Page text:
I love quotes like that. However, I think I've grown to realize that excuses aren't entirely useless. They do have another function. Excuses can be helpful in pointing out where you have blind spots, crusty attitudes, or inflexibility. If you'd like to figure out what might be a limiting factor in your thinking, take a good look at the knee-jerk reactions that pop into your brain (and probably out of your mouth) when someone hits you with a new idea or concept.
Let me give you an example.
Since my upcoming book, A Month of Italy: Rediscovering the Art of Vacation is coming out in just a few days, I've been communicating a lot recently about the concept of taking time off for the purpose of intentional renewal and restoration. I've shared statistics about how few North Americans actually take vacations, especially the types of vacations that involve truly unplugging from professional responsibilities and invasive electronics. When people are confronted with this type of information, some recoil and blurt excuses. "I can't afford to take time off work," or, "I don't have the time," or any number of similar, reflexive responses. I believe reactions such as these are helpful clues people can use to unlock their thinking and take it to a whole new level.
Let's start with the first one: "I can't afford it." If this is the automatic response then perhaps it indicates an out-of-control financial situation, incorrect financial thinking, materialism, or an overstressed condition. "Genius," you might say, "of course it means those things." But here's where this gets constructive. Now it's time to ask the question "Why?" How did things get this way and how can they be fixed? After all, financial difficulties are not a fatal disease, permanent condition, inevitable, or insurmountable. And proper time off to think or restore one's vigor (and to "think one's way out of difficulty") might go a long way toward breaking out of the financial doldrums. There is also the positive, productive tension that can be gained from dreaming about something beyond one's current financial reach (such as a "dream" vacation). So the very thing some people might think holds them back from proper breaks in their life may only be overcome with the strength to be gained from doing so in the first place. In effect, some people seem to say they need the medicine so badly they cannot take it.
The second one: "I don't have the time" is perhaps even more indicative of incorrect thinking. In effect, this mindset is proclaiming that one is too busy to become more effective. "My saw is so dull that I don't have time to stop and sharpen it!" However, I do understand legitimate external constraints placed on one's time by employers and clients, and in fact, wrenching the time out of one's calendar for proper breaks is the biggest challenge of all when it comes to this concept of "rediscovering the art of vacation." Therefore, let's slice this pie up into smaller pieces.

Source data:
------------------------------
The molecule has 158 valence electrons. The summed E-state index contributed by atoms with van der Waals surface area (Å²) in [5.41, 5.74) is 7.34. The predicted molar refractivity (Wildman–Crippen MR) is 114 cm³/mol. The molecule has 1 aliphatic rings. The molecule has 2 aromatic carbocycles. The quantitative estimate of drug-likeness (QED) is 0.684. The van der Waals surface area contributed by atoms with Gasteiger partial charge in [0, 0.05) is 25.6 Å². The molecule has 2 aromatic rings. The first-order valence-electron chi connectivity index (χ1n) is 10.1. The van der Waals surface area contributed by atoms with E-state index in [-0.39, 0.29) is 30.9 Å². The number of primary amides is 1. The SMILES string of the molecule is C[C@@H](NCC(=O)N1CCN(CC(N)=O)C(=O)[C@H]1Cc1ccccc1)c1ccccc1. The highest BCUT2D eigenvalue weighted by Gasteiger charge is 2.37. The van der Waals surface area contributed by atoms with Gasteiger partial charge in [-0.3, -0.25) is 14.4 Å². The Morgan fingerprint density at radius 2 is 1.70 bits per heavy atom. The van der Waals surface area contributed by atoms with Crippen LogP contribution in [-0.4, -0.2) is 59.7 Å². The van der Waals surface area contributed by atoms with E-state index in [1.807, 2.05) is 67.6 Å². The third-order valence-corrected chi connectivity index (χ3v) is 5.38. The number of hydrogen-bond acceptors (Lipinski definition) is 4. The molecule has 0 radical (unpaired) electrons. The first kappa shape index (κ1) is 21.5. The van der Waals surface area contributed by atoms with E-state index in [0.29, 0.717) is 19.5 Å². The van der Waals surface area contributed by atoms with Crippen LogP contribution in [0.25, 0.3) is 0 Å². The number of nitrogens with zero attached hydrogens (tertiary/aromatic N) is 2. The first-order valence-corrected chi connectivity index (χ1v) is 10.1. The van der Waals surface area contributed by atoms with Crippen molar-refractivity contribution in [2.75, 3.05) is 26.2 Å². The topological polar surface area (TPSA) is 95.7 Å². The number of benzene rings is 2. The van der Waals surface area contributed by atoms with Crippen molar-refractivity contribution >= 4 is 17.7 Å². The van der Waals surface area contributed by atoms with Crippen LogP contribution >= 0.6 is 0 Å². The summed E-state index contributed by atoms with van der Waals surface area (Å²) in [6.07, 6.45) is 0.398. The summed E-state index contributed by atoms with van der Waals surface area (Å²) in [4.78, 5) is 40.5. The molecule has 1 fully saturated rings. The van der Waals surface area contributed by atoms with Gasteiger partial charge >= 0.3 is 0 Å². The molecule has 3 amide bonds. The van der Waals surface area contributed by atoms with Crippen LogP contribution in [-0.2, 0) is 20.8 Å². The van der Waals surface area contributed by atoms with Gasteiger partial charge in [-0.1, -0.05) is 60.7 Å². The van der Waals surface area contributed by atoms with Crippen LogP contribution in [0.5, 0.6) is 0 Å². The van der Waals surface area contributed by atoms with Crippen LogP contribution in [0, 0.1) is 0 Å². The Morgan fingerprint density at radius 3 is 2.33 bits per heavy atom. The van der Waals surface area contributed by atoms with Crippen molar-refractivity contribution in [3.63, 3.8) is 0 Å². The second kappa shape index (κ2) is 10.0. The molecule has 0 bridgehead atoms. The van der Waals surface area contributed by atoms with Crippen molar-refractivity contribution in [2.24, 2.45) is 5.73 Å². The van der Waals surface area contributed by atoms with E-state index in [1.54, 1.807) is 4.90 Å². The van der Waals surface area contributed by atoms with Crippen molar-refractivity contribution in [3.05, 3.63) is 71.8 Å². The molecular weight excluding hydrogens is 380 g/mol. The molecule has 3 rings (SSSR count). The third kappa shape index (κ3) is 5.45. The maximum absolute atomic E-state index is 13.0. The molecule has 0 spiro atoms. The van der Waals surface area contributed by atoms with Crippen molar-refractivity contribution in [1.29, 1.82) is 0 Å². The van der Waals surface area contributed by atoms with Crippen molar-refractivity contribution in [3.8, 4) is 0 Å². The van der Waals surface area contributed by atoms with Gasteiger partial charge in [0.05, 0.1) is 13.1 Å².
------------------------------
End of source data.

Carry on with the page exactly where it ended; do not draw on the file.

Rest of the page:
There are different types of restorative breaks. Restoration should be viewed as part of an overall strategy in which breaks of various sizes are scheduled into your life on an intentionally periodic basis. I like to classify these breaks into four sizes: Micro, Mini, Macro, and Radical.
Micro Break: This can be anything from a few hours to a whole day off.
Mini Break: This is from a weekend to a week or so.
Macro Break: This is somewhere between one to three weeks off at a time.
Radical Sabbatical: This is a break of at least four weeks and can last up to several months or even a year.
These random delineations are made here simply to convey the idea that all vacations are not created equal, and sometimes even the simplest "staycation" (in which the participant "stays" at home and doesn't go anywhere) can be effective. It doesn't take humongous sabbaticals to recharge one's batteries all the time, especially if different sized strategic breaks are being deployed in one's life on a regular basis. However, the lure and power of a true "radical sabbatical" should not be ignored. Just because it is out of reach financially or time-wise at the moment, doesn't mean it should not be placed on the horizon as a future goal.
So excuses can be instructive, and may even lead us to discover where we can grow and change. Check your responses to the concept of properly utilizing the "art of vacation" in your own life, and ask yourself if you've been offering up obstacles to yourself instead of opportunities. Turn your mind in the direction of "how can I" instead of "why I can't". This is true in all categories of life, not just vacations, but this particular illustration is just so fun. After all, who wouldn't want to learn how to be just as productive, if not more so, while having a greater amount of fun and being more rested at the same time? That's what the art of vacation is all about, and it's why your excuses should serve as pointers to possibilities instead of prohibitions on productivity.